ʻĀ – Red-footed Booby

Stated-recognized Indigenous
NatureServe Heritage Rank G5 – Secure
North American Waterbird
Conservation Plan
Not at risk
The Kiamanu Project

ʻĀ are revered through profound kinship in meaningful practices of traditional Hawaiian lifestyles. Many of those understandings are being re-awakened through the community, the Office of Hawaiian Affairs, and the Kiamanu Project.


1. nvi. Fiery, burning; fire; to burn, blaze. Fig., to glitter or sparkle, as a gem; to burn, as with jealousy or anger. ʻĀ akaaka, to shine brightly, as stars. ʻĀ ke kaimana, the diamond sparkles. hoʻā To set on fire, burn, ignite; to light, as a lamp. Fig., to incite, arouse. Ua hoʻā ʻia kona inaina, his anger was aroused. Hoʻā imu, to light an oven; one who lights an oven. (PPN kakaha, PNP kaa.)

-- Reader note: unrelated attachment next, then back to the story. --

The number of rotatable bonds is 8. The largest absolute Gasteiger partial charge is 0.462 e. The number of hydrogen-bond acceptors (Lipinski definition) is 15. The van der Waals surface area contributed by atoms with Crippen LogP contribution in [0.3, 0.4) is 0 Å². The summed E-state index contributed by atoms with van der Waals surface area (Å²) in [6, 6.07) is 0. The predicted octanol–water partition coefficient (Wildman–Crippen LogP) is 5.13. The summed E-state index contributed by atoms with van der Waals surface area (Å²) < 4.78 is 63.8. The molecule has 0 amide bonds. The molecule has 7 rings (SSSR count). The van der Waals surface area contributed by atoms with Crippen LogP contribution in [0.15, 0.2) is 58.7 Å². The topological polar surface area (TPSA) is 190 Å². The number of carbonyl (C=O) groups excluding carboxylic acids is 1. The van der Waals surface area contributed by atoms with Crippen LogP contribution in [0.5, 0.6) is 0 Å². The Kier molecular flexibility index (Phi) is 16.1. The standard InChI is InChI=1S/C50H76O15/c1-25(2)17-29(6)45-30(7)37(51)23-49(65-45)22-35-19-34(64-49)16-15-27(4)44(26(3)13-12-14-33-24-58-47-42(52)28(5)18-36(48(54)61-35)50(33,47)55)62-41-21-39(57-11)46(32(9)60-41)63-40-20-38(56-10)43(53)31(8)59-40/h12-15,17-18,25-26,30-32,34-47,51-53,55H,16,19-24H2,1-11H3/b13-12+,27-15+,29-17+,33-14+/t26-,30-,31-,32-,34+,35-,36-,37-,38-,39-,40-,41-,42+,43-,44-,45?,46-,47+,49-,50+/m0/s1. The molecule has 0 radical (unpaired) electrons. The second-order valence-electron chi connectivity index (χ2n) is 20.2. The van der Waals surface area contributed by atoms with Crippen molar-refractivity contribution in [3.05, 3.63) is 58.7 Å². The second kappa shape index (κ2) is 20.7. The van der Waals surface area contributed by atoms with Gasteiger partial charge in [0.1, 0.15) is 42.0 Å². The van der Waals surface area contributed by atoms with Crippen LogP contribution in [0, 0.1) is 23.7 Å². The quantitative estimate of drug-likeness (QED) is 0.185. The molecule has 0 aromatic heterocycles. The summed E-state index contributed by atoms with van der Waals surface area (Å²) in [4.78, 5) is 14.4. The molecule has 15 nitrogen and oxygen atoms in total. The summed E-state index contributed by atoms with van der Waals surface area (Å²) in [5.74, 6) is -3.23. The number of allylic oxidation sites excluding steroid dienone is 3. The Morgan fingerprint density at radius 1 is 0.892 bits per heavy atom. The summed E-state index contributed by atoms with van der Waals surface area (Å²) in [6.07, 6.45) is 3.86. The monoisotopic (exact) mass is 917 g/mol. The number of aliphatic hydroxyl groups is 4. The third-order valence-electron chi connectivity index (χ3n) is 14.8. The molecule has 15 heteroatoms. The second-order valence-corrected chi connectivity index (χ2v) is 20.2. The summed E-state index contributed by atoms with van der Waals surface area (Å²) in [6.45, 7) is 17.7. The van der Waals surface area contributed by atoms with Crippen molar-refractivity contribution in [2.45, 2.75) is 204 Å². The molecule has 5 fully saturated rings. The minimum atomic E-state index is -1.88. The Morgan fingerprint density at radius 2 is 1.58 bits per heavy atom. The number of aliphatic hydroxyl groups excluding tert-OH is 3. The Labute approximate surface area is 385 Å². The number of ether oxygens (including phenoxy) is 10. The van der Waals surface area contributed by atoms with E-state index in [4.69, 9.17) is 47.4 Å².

2. nvi. Aa lava, or lava rock, as distinguished from smooth unbroken pāhoehoe lava (formerly preceded by ke); to flow, as aa lava.

3. Same as ʻaʻa 1, to dare. ʻAʻole ʻoia i ʻā e noho, he did not dare to stay.

4. n. Red-footed booby bird (Sula sula rubripes), brown booby (Sula leucogaster plotus), masked or blue-faced booby (Sula dactylatra personata); all indigenous and also breeding elsewhere. Also ʻaʻa. Legendary birds believed to have taken the shape of this bird are ʻā ʻaia, ʻā-ʻai-ʻanuhe-a-Kāne and ʻā-ʻaia-nui-nū-keu; ʻā by some were considered ʻaumākua. See also Kep. 33.